The winter of 2015-2016 saw the ‘least most’ sea ice forming in the Arctic since record-keeping began, scientists said, indicating that an irreversible decline is now under way toward a seasonally ice-free northern ocean in as little as two decades.
Sea ice cover reached a maximum extent of 14.52 million square kilometres on March 24, according to the U.S. National Snow and Ice Data Centre. That was the lowest since record-keeping began in 1979, the Guardian reports. “I’ve never seen such a warm, crazy winter in the Arctic,” said NSIDC director Mark Serreze. “The heat was relentless.”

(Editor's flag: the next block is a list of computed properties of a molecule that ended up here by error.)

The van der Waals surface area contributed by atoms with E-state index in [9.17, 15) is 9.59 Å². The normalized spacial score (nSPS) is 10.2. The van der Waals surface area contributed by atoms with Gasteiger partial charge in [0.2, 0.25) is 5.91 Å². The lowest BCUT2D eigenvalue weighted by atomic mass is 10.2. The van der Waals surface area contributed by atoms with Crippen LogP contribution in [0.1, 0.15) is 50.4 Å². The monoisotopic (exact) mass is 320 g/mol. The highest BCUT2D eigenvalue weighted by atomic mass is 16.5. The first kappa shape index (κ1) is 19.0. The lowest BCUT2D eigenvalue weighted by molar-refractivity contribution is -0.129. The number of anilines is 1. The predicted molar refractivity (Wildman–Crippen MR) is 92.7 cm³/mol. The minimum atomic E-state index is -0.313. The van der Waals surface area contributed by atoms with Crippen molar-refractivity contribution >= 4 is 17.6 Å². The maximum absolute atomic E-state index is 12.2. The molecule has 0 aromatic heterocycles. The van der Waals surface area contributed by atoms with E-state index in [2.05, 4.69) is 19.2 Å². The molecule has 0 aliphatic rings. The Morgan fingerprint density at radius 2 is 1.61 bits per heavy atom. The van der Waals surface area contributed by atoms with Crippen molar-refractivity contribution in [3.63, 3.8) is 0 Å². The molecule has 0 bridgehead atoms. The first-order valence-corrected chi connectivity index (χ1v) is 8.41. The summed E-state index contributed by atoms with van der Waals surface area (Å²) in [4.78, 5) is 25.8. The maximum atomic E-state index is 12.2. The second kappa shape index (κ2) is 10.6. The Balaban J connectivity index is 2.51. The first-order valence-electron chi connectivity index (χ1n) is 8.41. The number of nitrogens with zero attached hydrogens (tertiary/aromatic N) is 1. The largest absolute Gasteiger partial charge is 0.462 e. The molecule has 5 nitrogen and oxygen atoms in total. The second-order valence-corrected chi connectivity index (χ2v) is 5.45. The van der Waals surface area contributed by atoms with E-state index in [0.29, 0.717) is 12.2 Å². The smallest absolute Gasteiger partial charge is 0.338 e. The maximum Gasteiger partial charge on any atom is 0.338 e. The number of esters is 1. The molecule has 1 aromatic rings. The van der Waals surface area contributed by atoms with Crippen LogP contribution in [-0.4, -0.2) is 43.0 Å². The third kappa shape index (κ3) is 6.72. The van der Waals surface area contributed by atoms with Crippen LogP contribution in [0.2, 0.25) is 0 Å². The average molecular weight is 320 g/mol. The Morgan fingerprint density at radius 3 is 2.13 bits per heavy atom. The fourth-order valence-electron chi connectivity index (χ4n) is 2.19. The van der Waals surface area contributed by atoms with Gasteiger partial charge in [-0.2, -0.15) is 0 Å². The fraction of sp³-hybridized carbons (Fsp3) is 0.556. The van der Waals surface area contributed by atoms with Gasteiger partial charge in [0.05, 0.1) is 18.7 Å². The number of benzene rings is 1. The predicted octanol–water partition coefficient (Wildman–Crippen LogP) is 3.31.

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Extremely low minimum ice cover in the Arctic summer in recent years has exposed more dark open water to absorb heat from 24-hour sunlight. That heat tends to carry over into the fall, delaying freezing and limiting its extent. “Scientists now believe the Arctic is locked onto a course of continually shrinking sea ice,” the paper reports.
As a result, International Arctic Research Centre chief scientist Dr. John Walsh predicted: “Sometime in the 2030s or 2040s time frame, at least for a few days, you won’t have ice out there in the dead of summer.”
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